REVIEW: Me Too, I Am Catherine Deneuve (Trap Door)

 

Sultry Songs, Scene-chewing Fabulousness

 

 Catherine Deneuve - Trap Door Theatre - top logo

   
Trap Door Theatre presents
    
Me Too, I Am Catherine Deveuve
   
Written and Composed by Pierre Notte
Directed by
Valery Warnotte
Translated by
David Bradby
at
Trap Door Theatre, 1655 W. Cortland (map)
through November 20  |  tickets: $10-$20   |  more info

Reviewed by Paige Listerud

There’s no logic in Trap Door Theatre’s current production, unless it is the quixotic logic of the heart. In the throes of Me Too, I Am Catherine Deneuve, every character, except for the piano player (Gary Damico), gets to be a desperate diva or forlorn heroine. It’s a grand, overwrought premise that, in the hands of French playwright Pierre Notte, cunningly receives deconstruction, satire and adulation. Meanwhile, Belgian director Valery Warnotte maintains the family tension of this play, executing their enigmatic emotional arc in one cohesive, graceful sweep. It’s quite an achievement for director and cast to simply run on subtext alone. More than once I  went looking for the linchpins that hold this drama together. It’s the heart. More than most plays, no matter now melodramatic, Me Too, I Am Catherine Deneuve is about the absurd, relentless demands of the heart.

Catherine Deneuve - Trap Door Theatre 2Therefore, action is never far from a torch song. The incredibly poignant songs, also written by Notte, are what bring real emotional gravitas to the play. They prevent its self-conscious and over-the-top dialogue from degenerating into silliness. Genevieve (Holly Thomas), in rebellion against her overbearing Mother (Beata Pilch), takes on the identity of Catherine Deneuve. Assuming the identity of France’s most beautiful modern actress liberates Genevieve from all constraints—she can say what she thinks, do what she wants and upstage her diva of a Mother, which may be the real point.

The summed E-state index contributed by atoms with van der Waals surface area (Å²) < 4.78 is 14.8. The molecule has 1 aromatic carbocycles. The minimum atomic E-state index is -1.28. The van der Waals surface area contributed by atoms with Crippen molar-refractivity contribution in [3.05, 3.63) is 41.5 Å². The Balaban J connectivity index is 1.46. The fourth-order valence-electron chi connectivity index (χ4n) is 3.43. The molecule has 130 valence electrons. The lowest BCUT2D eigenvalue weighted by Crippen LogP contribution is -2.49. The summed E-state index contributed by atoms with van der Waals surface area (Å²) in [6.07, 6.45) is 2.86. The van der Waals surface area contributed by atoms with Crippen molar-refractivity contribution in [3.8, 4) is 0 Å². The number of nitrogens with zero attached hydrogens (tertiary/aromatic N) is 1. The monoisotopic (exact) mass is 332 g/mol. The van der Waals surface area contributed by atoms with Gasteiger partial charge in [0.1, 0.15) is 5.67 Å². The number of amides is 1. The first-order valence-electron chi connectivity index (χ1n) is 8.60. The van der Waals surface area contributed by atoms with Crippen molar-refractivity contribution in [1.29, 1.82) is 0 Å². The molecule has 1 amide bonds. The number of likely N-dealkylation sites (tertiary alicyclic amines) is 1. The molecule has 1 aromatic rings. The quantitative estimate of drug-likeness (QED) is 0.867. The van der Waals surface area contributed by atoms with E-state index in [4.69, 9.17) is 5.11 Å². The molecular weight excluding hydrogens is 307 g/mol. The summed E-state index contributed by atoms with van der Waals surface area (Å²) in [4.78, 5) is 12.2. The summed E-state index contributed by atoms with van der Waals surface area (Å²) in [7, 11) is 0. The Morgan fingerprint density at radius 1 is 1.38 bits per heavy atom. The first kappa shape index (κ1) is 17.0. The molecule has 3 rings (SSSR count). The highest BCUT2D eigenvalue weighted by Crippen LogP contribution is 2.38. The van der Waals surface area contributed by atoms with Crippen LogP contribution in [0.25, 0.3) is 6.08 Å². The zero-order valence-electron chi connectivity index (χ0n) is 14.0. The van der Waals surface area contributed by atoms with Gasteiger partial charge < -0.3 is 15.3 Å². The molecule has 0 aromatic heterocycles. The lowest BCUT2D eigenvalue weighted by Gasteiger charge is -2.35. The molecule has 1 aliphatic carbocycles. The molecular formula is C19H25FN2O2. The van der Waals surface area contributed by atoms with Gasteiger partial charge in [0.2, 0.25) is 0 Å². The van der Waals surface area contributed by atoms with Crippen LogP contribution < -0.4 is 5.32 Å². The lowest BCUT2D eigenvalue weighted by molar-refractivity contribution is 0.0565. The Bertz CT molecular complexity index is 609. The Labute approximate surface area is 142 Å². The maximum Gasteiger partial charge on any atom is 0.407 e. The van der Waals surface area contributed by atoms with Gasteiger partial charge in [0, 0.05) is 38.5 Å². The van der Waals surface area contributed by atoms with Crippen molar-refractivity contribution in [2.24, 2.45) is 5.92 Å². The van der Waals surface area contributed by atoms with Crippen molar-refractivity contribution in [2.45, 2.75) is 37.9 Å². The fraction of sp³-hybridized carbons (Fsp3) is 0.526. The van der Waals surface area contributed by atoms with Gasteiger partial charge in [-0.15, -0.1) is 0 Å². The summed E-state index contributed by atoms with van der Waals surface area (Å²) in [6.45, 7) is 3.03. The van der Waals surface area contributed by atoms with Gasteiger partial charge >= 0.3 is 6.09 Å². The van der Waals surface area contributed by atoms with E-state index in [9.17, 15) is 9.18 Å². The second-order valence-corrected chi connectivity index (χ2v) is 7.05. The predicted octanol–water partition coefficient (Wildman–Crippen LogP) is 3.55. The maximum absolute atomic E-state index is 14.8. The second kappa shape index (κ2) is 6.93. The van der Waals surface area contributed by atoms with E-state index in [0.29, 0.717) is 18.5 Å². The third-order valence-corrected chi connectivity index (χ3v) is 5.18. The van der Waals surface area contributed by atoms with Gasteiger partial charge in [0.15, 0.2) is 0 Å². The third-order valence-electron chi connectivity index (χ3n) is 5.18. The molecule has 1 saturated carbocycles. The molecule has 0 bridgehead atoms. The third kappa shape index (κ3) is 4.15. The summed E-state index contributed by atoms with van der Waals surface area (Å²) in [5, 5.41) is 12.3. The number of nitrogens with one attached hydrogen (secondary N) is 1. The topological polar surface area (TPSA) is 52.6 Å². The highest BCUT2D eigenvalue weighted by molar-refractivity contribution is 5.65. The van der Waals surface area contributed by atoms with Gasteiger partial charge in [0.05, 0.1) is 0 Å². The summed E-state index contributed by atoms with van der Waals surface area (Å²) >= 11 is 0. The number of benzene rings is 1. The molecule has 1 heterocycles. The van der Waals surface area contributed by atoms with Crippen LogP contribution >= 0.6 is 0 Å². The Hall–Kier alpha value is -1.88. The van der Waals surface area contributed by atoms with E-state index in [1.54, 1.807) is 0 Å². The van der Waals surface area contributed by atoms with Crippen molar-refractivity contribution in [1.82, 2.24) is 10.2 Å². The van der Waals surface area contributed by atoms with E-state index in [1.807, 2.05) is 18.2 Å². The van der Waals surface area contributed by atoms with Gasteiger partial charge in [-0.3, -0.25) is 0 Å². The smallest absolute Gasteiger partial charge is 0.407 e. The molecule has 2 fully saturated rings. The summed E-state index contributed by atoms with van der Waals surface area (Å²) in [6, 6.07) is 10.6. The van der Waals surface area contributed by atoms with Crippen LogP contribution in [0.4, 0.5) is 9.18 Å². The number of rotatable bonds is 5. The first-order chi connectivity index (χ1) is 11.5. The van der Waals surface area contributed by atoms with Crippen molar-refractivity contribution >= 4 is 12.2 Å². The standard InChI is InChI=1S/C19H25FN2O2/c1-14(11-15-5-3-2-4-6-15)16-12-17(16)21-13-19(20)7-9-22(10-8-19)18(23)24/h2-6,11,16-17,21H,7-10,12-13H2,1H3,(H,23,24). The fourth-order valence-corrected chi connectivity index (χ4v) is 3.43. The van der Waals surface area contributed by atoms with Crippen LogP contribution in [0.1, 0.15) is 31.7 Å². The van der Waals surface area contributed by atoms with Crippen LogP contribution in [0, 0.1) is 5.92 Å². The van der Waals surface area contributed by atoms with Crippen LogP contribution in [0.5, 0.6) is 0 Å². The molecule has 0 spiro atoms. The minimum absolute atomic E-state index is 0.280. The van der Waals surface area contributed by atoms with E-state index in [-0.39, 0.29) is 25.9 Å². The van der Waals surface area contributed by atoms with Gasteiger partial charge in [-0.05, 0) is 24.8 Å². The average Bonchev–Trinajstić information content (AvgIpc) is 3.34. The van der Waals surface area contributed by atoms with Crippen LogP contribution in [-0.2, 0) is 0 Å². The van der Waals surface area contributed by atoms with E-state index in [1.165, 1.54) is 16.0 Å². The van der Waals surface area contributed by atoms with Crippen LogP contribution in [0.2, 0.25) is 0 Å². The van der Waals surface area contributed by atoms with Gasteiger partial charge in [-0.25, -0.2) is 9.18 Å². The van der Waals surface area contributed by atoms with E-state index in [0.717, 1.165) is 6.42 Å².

The Mother, portrayed exuberantly by the juggernaut that is Beata Pilch, must deal with this latest development in family madness. Her other daughter, Marie (Sadie Rogers), engages in self-cutting and retreats to her room to sing, in gorgeous chanteuse style, all the songs her Mother used to sing before she married and ended her career. Her only other child, The Son (John Kahara), lives prodigally in Bordeaux—a fact uttered by the Mother as if it Bordeaux itself were the sixth ring of hell. Everyone in the family is mourning the absent Father. Although he never spoke and may be responsible for the death of the cat, all hope of love has gone wherever Daddy has gone.

Hidden in this play’s maze of humorous complaints against the lovelessness of life lie some of the deepest observations on the human hunger for love, recognition or empowerment. “You can’t prevent and you can’t help,” says the Mother, frustrated in her inability to bring her family back to some semblance of sanity or unity. “Why try to prove we exist when no one gives a damn?” says Genevieve to her sister, berating her for cutting herself. “I was lovely. I was meant to be loved,” says Marie at the end, anticipating her demise. Everywhere the search for love is the constant search for recognition that affirms one’s uniqueness, which affirms the necessity to go on living.

With extensive help from the French Consulate in Chicago, Trap Door Theatre has brought Pierre Notte’s contemporary avant-garde play to Chicago. Speaking engagements with the playwright and director on contemporary French drama have been scheduled throughout this weekend, some co-coordinated with the University of Chicago. We’re indebted to the French Consulate and Trap Door for introducing far-flung works like these to Chicago. Me Too, I Am Catherine Denueve is a fabulous, irreverent breath of fresh air.

   
   
Rating: ★★★½
   

 

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Monday, October 18th, 3:30pm:

Politics & Esthetics of French Theater

French Theater Week will culminate with a lively and informative round-table discussion with Gérald Garutti (ENSATT, Sciences Po), Pierre Notte (Théâtre du Rond-Point), Valéry Warnotte (L’Intervention), Beata Pilch (Trap Door Theatre) moderated by John Ireland (UIC). Wine and cheese reception to follow.

More info: http://fcc.uchicago.edu/ 

Other France Chicago Center events:

          
          

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